New app brings California police into 'electronic age'

| Thursday, May 8, 2014, 12:01 a.m.

Want to know the latest crime that occurred in California Borough? There's an app for that.

Spearheaded by police Chief Rick Encapera, residents will be able to download an app to their cell phones to see everything from crime alerts to recent arrests by borough police. The app is free to download and use.

“I felt the need to upgrade and get into the electronic age,” Encapera said. “I've been looking for some time. When I found this, they gave me a whole list of county sheriff's departments and other police departments around the country using this. It looks like it's working in other areas.”

For app users, every time California police file charges, it will be posted, as well as a site map that flags locations of every alleged incident. There is a direct link to 911, the U.S. Department of Justice's web page for registered sex offenders and a link to send tips to borough police and to report abandoned vehicles.

“There are some apps with emergency alerts, but this incorporates a whole lot more,” Encapera said. “We'll be able to warn residents in real time and have a wanted section where anyone police are looking for is listed with details of the person's description.

“We still have a lot of information to add on, but I'm liking it so far.”

At the request of Encapera and borough manger Tim Buchanan, council last month approved fronting approximately $1,200 for to set up the app.

As of Wednesday, anyone who owns an Android device can download the app.

According to Phil Coraci of AppArrest, Android users can go into their app panel and look for the “Play Store” app. Open the play store and click “apps.” In the top search bar, type in “California Borough Police Department” and the app should list for your free download.

Coraci said the app will be available for iPhone users within two to four weeks. The app contains no advertisements and adheres to privacy guidelines set by both Apple and Android, he added.

Encapera said the app can be a tool for police as well.

“Suppose we have a robbery and we're looking for, say, a red Chevy van with two black males and one white male,” he said. “I can load it up right now and everyone gets an immediate alert. If they see the van, they can dial 911 and report it.”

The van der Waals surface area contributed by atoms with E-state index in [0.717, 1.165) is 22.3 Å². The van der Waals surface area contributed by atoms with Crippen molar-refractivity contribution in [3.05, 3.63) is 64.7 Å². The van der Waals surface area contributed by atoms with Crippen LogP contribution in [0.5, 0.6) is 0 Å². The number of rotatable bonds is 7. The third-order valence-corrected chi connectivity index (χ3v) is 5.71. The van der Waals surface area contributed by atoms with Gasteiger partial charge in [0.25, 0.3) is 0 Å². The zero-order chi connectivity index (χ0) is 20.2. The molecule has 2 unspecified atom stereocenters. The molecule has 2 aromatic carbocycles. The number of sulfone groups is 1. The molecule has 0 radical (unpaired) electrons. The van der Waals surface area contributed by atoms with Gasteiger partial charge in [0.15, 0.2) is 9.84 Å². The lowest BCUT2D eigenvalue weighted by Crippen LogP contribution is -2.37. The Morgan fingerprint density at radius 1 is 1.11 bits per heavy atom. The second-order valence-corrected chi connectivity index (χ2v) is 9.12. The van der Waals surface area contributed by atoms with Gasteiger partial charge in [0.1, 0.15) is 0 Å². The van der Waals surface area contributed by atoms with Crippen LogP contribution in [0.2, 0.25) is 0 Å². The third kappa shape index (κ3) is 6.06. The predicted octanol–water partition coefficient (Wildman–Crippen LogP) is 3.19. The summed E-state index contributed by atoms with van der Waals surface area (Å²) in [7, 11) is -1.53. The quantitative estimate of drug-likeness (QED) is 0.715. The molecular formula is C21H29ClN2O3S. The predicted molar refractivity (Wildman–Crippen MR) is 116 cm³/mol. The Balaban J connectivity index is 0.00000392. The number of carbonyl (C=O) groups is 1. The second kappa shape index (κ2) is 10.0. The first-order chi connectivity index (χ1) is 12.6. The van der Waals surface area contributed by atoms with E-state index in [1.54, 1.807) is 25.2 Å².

Encapera agreed that with the borough packed with college-aged kids thanks to California University of Pennsylvania, the app is ideal for a police force like his.

“What the beauty of this is, any resident of the borough can apply, as can any former resident,” he said. “University students and their parents can keep in tune with what's going on because, let's face it, kids don't always tell their parents what goes on.”

Encapera said he will spend at least 15 minutes each morning updating criminal complaints for the app. He is also organizing a calendar that lists all borough, university and school district events.

“If someone wants to report something, they'll post it and I'll receive it,” he said. “The best thing is to make the people in the community feel we're working for them, make them feel safe and know we're just a fingertip away and at their disposal.”

Encapera said he knows all the information he receives will not be legitimate, but that it's no different than sifting through tips on a daily basis.

“I got skeptical looks from some of my officers, but people are going to see that the police are busy doing this and this,” he said. “I've got big shoulders. I just think it's something that needs to be done to keep everyone in tune.”

Encapera said he wants to incorporate the app with an active Facebook page. The veteran officer said he's embracing the untested combination of social media and law enforcement.

“I don't get excited about too much, my wife even gets mad that I don't show much emotion, but I see a future in this,” he said. “I mean, look around. There isn't a kid out there that's not staring at their phone right now. This is the 2014 way of keeping people informed.”

Rick Bruni Jr. is a staff writer for Trib Total Media. He can be reached at or 724-684-2635.

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